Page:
A built-in, small-town war­ranty

The Glengarry News - - The Opinion Page - -- Richard Ma­honey ([email protected]­gar­rynews.ca)

With Black Fri­day of­fi­cially kick­ing off an­other sea­sonal shop­ping frenzy, we are com­pelled to re­it­er­ate the mer­its of buy­ing lo­cally. As we stressed in The News Hol­i­day Gift Guide pub­lished Novem­ber 21, there are many rea­sons why con­sumers ought to spend their hard­earned money close to home.

The con­crete eco­nomic ben­e­fits of shop­ping lo­cally are proven. Some stud­ies have con­cluded that for ev­ery $100 you spend at lo­cally-owned busi­nesses, $68 will stay in the com­mu­nity.

But peo­ple should not sup­port area busi­nesses sim­ply be­cause they are owned, op­er­ated and staffed by lo­cal peo­ple.

Although the world con­tin­ues to change rapidly, some time-hon­oured rules of com­merce still must be re­spected -- busi­nesses must keep their cus­tomers sat­is­fied and in or­der to keep their clients happy, busi­nesses must con­tinue to adapt.

To pros­per in a com­pet­i­tive, fluid global econ­omy, re­tail­ers are obliged to ad­just to chang­ing tastes. To­day’s hot trend is to­mor­row’s garage sale item.

Busi­nesses know that loy­alty is dif­fi­cult to earn and so easy to lose. A dis­sat­is­fied cus­tomer can “flame” a ven­dor in­stan­ta­neously on “so­cial me­dia,” where in­evitably an­other thou­sand “Friends” will in­stinc­tively echo the gripe, re­gard­less of the va­lid­ity of the com­plaint. Bad re­views tend to go vi­ral much faster than gushy plau­dits.

Shop­ping lo­cally does en­sure bet­ter, per­son­al­ized ser­vice. Since lo­cal busi­nesses must be sen­si­tive to the tastes and needs of their cus­tomers, they se­lect prod­ucts that re­flect lo­cal in­ter­ests, and bud­gets.

One of the fea­tures of a close-knit com­mu­nity, where ev­ery­one knows your name and your shoe size, is the in­her­ent war­ranty that comes with fa­mil­iar­ity. Ev­ery­one knows your busi­ness, lit­er­ally.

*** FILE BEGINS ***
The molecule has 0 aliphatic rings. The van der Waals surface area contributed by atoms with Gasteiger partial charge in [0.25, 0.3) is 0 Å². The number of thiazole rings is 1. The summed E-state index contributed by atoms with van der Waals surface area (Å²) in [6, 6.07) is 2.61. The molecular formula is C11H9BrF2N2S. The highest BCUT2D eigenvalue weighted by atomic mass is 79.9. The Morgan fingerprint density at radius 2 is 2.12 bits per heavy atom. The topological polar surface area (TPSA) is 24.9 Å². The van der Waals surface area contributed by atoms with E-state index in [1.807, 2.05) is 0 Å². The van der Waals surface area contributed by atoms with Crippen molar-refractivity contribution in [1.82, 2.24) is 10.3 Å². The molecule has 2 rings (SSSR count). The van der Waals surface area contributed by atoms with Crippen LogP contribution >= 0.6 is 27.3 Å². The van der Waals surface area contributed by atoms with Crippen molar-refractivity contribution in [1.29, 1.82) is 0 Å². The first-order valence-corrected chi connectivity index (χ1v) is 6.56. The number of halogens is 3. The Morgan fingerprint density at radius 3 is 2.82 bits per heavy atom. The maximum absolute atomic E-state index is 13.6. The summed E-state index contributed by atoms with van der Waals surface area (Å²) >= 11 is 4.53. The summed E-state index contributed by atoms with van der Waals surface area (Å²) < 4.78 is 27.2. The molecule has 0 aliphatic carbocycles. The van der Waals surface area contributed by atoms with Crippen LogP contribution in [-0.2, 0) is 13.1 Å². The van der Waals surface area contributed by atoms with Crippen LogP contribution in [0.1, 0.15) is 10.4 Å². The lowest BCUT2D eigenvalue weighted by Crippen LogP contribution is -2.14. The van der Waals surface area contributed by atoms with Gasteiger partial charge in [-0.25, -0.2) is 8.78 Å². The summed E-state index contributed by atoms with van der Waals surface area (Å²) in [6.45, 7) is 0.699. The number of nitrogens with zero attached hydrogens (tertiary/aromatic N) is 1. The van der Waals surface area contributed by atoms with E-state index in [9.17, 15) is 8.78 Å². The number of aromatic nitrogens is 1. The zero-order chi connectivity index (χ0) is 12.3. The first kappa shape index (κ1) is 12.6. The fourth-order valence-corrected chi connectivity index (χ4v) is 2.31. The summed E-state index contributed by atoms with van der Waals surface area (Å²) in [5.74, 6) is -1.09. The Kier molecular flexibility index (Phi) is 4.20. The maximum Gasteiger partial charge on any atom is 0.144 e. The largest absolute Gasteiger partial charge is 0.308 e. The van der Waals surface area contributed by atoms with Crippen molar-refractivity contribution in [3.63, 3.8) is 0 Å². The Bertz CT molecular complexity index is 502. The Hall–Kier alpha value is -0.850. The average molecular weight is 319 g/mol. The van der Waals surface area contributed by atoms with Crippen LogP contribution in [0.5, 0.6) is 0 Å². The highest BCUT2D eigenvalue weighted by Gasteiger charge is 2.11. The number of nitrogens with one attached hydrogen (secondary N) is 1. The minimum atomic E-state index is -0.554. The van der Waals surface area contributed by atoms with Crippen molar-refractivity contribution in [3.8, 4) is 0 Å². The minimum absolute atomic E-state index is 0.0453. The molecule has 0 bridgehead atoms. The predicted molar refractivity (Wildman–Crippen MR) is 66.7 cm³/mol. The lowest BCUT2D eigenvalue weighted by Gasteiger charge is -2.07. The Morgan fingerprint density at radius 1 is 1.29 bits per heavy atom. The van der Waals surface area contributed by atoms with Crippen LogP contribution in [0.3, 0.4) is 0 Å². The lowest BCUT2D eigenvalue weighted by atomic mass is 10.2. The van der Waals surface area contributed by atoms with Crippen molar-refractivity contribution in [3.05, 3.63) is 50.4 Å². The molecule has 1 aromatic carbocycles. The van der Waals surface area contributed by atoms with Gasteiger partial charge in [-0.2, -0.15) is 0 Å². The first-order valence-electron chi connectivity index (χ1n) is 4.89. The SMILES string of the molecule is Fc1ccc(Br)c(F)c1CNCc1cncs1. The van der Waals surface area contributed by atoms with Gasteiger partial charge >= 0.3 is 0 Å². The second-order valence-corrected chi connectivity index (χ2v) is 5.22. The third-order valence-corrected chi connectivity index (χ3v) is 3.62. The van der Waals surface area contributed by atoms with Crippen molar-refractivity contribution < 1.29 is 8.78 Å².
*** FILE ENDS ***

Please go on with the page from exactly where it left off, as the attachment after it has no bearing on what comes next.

Thus, busi­ness peo­ple know that they al­ways must put their best foot for­ward.

But long be­fore the In­ter­net was cre­ated, re­tail­ers re­al­ized that one dis­grun­tled per­son can do wide­spread harm to their bot­tom lines.

There are some shop­pers who have sworn never to re­turn to a par­tic­u­lar es­tab­lish­ment be­cause of an un­pleas­ant ex­pe­ri­ence that oc­curred decades ago. For­give and for­get? Not when it comes to bad cus­tomer ser­vice.

Lo­cal busi­ness peo­ple are bound to meet clients, and for­mer cus­tomers, ev­ery day of the week.

There­fore, it is in their best in­ter­ests to pro­vide fine and cour­te­ous ser­vice in or­der to avert ugly con­fronta­tions with irate pa­trons in church or at the soc­cer game.

Lo­cal con­sumers ben­e­fit from a de­fault, built-in guar­an­tee that comes with the knowl­edge that they are buy­ing ser­vices and prod­ucts from their neigh­bours, who are also ma­jor sources of em­ploy­ment and taxes, and who also hap­pen to be peo­ple who spon­sor com­mu­nity groups and ac­tiv­i­ties.

Shop­pers are bet­ter in­formed than ever be­fore; con­sumers are more de­mand­ing.

But one tenet of tak­ing care of busi­ness rests on a time-hon­oured tra­di­tion -- the cus­tomer is al­ways right.

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